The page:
One or more reaction gas conduits, such as 230 and 232, can be utilized to supply gases containing reducing elements such as silicon tetrafluoride (SiF4) and hydrogen (H2) or containing dopants such as diborane (B2 H6) into a plasma region 234. The plasma region 234 is established between a coil 236 fed by a DC power supply (not illustrated) and a plate 238. The plasma activates the supply gas or gases to supply activated fluorine (and hydrogen) to be deposited on a substrate 240. The substrate 240 may be heated to the desired deposition temperature by heater means as previously described. Any method of activation or generating free radicals is contemplated, such as the utilization of microwave or ultraviolet energy or heated wires.
The band gap adjusting element(s), dopants and silicon can be added from two or more evaporation boats, such as 242 and 244. The boat 242 could for example contain germanium and the boat 244 would contain silicon or the boat 242 could include aluminum or another dopant. The elements in boats 242 and 244 can be evaporated by electron beam or other heating means and are activated by the plasma.
To introduce the dopants and band gap adjusting element(s) into the film being deposited in layers and/or clusters, one or more shutters 246 can be utilized. The shutter could rotate layering or clustering separate band adjusting elements or dopants from two or more of the boats or can be utilized to control the depositing of the band adjusting element or dopants from the boat 242 (or others) to provide layers and/or clusters in the film or to vary the amount of dopants and band adjusting element deposited in the film. Thus, the dopants and band adjusting element(s) can be added discretely in layers, in substantially constant or in varying amounts as desired.
FIG. 13 illustrates the available sunlight spectrum, Air Mass 0 (AM0) being the sunlight available with no atmosphere and the sun directly overhead. AM1 corresponds to the same situation after filtering by the earth's atmosphere. Crystalline silicon has an indirect band gap of about 1.1 to 1.2 eV, which corresponds to the wavelength of about 1.0 micrometer (microns). This equates to losing, i.e. not generating useful photons, for substantially all the light wavelengths above 1.0 microns. As utilized herein, band gap or E optical is defined as the extrapolated intercept of a plot of (αhω) 1/2, where α is the absorption coefficient and hω (or e) is the photon energy. For light having a wavelength above the threshold defined by the band gap, the photon energies are not sufficient to generate a photocarrier pair and hence do not add any current to a specific device.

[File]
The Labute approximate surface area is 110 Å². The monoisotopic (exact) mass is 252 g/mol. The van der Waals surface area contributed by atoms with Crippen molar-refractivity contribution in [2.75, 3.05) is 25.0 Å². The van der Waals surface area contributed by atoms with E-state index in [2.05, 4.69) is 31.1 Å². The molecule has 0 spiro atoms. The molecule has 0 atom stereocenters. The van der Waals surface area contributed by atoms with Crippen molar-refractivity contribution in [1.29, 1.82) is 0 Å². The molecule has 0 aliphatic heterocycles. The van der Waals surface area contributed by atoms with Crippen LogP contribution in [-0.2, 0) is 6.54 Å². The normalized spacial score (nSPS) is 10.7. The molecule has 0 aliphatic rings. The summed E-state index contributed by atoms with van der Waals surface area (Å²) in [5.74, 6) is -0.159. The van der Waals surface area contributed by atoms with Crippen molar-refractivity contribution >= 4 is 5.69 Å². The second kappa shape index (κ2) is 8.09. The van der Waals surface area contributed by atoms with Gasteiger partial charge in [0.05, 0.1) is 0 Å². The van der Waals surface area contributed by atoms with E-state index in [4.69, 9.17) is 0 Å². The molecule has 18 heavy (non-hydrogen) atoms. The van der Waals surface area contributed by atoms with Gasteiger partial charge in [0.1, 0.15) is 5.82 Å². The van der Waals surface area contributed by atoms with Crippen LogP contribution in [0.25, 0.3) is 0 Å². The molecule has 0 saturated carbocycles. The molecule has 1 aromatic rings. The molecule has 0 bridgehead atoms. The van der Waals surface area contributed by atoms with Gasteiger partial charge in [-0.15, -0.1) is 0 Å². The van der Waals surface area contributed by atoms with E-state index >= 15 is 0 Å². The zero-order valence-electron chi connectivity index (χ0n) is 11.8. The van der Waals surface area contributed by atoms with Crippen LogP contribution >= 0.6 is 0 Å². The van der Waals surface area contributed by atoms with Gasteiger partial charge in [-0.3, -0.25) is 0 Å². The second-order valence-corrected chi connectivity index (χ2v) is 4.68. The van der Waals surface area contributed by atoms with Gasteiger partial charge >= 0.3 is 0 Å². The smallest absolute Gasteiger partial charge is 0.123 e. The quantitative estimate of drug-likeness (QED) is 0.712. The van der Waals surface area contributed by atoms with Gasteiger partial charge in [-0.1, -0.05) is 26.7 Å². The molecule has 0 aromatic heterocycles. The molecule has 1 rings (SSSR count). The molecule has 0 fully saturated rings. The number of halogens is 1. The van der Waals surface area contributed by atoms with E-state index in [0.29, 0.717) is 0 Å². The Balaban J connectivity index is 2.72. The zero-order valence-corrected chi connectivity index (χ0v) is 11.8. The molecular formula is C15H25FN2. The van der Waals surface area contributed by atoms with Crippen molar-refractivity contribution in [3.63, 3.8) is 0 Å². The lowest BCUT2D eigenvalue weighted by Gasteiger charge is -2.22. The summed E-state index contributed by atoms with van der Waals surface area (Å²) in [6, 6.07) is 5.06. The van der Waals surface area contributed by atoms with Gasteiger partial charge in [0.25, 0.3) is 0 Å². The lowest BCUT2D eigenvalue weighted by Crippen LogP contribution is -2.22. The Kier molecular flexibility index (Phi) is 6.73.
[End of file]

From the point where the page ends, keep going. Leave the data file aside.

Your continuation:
Calculations for the maximum theoretical conversion efficiency as a function of the width of the band gap were done by J. J. Loferski, as reported in Journal of Applied Physics, Vol. 27, p. 777, July 1956. For single band gap materials, depending upon the assumptions made, the optimum band gap is on the order of 1.4 to 1.5 eV for solar applications. To produce the desired photovoltaic band gap of 1.5 eV in the amorphous devices the band adjusting element(s) of the invention, such as germanium, are added to the photogenerating regions by layering or clusters, as previously described.
Another photoresponsive application is for laser wavelengths such as for infrared response. A photoresponsive material used in a high speed xerographic computer output device utilizing a laser, such as a helium neon laser, should have a wavelength threshold about 0.6 microns. For fiber optic use, such as with GaAs lasers, the photoresponsive material threshold should be about one micron or below. The addition of the band gap adjusting element(s) in layers and/or clusters allows the tailoring of alloys having the optimum band gap for the desired application.
Each of the device semiconductor alloy layers can be glow discharge deposited upon the base electrode substrate by a conventional glow discharge chamber described in the aforesaid U.S. Pat. No. 4,226,898. The layered and/or clustered alloy also can be deposited in a continuous process, such as described in copending U.S. application Ser. No. 151,301, A Method of Making P-Doped Silicon Films and Devices Made Therefrom, filed in the names of Masatsugu Izu, Vincent D. Cannella and Stanford R. Ovshinsky, on May 19, 1980, now U.S. Pat. No. 4,400,409. In these cases, the glow discharge system initially is evacuated to approximately 1 Torr to purge or eliminate impurities in the atmosphere from the deposition system. The alloy material preferably is then fed into the deposition chamber in a compound gaseous form, most advantageously as silicon tetrafluoride (SiF4), hydrogen (H2) and germane (GeH4) for decreasing the band gap and diborane (B2 H6) for doping. The glow discharge plasma preferably is obtained from the gas mixture. The deposition system in U.S. Pat. No. 4,226,898 preferably is operated at a pressure in the range of about 0.3 to 1.5 Torr, preferably between 0.6 to 1.0 Torr such as about 0.6 Torr.
The semiconductor material is deposited from a self-sustained plasma onto the substrate which is heated, preferably by infrared means, to the desired deposition temperature for each alloy layer. The dopants are layered and/or added in clusters into the device and are deposited at various temperatures in the range of 200° C. to about 1000° C., depending upon the form of the material used. The upper limitation on the substrate temperature in part is due to the type of substrate utilized. For aluminum the upper temperature should not be above about 600° C. and for stainless steel it could be above about 1000° C. while flexible webs of glass have various upper limits. For an initially hydrogen compensated amorphous alloy to be produced, such as to form the intrinsic layer in n-i-p or p-i-n devices, the substrate temperature should be less than about 400° C. and preferably about 300° C.